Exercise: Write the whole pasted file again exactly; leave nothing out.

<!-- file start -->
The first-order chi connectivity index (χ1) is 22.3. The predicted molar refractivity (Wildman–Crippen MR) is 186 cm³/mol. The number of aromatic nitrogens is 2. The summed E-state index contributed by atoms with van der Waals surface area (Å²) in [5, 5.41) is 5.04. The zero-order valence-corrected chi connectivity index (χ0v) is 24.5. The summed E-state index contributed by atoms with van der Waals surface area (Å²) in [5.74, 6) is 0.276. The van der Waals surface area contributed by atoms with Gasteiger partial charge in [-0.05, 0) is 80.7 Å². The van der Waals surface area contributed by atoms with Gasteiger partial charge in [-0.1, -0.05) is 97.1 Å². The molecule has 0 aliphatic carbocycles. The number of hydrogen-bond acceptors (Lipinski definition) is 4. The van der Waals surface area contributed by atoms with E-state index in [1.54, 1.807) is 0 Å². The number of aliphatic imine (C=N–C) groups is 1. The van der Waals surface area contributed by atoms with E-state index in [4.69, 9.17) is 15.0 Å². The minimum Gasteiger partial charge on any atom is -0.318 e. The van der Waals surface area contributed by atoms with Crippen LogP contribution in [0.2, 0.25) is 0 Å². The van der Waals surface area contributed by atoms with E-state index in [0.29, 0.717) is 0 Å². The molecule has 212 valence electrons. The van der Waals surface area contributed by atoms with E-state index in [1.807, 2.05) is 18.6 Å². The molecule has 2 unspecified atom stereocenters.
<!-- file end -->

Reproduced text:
The first-order chi connectivity index (χ1) is 22.3. The predicted molar refractivity (Wildman–Crippen MR) is 186 cm³/mol. The number of aromatic nitrogens is 2. The summed E-state index contributed by atoms with van der Waals surface area (Å²) in [5, 5.41) is 5.04. The zero-order valence-corrected chi connectivity index (χ0v) is 24.5. The summed E-state index contributed by atoms with van der Waals surface area (Å²) in [5.74, 6) is 0.276. The van der Waals surface area contributed by atoms with Gasteiger partial charge in [-0.05, 0) is 80.7 Å². The van der Waals surface area contributed by atoms with Gasteiger partial charge in [-0.1, -0.05) is 97.1 Å². The molecule has 0 aliphatic carbocycles. The number of hydrogen-bond acceptors (Lipinski definition) is 4. The van der Waals surface area contributed by atoms with E-state index in [1.54, 1.807) is 0 Å². The number of aliphatic imine (C=N–C) groups is 1. The van der Waals surface area contributed by atoms with E-state index in [4.69, 9.17) is 15.0 Å². The minimum Gasteiger partial charge on any atom is -0.318 e. The van der Waals surface area contributed by atoms with Crippen LogP contribution in [0.2, 0.25) is 0 Å². The van der Waals surface area contributed by atoms with E-state index in [0.29, 0.717) is 0 Å². The molecule has 212 valence electrons. The van der Waals surface area contributed by atoms with E-state index in [1.807, 2.05) is 18.6 Å². The molecule has 2 unspecified atom stereocenters.